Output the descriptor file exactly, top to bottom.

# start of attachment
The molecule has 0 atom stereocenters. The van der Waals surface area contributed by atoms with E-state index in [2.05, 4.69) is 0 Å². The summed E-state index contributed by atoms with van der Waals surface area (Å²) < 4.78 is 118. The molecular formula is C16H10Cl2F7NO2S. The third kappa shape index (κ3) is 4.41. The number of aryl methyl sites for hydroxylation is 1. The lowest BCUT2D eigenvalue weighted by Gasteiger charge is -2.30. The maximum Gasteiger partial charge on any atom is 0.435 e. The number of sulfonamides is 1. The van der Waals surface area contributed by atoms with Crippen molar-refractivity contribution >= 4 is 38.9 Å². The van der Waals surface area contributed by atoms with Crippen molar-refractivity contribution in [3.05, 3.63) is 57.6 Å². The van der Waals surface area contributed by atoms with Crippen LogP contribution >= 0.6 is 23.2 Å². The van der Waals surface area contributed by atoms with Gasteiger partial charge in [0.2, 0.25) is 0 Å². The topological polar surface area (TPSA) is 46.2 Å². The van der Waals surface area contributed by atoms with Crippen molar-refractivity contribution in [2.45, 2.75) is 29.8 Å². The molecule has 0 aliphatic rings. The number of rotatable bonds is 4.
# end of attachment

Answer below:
The molecule has 0 atom stereocenters. The van der Waals surface area contributed by atoms with E-state index in [2.05, 4.69) is 0 Å². The summed E-state index contributed by atoms with van der Waals surface area (Å²) < 4.78 is 118. The molecular formula is C16H10Cl2F7NO2S. The third kappa shape index (κ3) is 4.41. The number of aryl methyl sites for hydroxylation is 1. The lowest BCUT2D eigenvalue weighted by Gasteiger charge is -2.30. The maximum Gasteiger partial charge on any atom is 0.435 e. The number of sulfonamides is 1. The van der Waals surface area contributed by atoms with Crippen molar-refractivity contribution >= 4 is 38.9 Å². The van der Waals surface area contributed by atoms with Crippen molar-refractivity contribution in [3.05, 3.63) is 57.6 Å². The van der Waals surface area contributed by atoms with Crippen LogP contribution >= 0.6 is 23.2 Å². The van der Waals surface area contributed by atoms with Gasteiger partial charge in [0.2, 0.25) is 0 Å². The topological polar surface area (TPSA) is 46.2 Å². The van der Waals surface area contributed by atoms with Crippen molar-refractivity contribution in [2.45, 2.75) is 29.8 Å². The molecule has 0 aliphatic rings. The number of rotatable bonds is 4.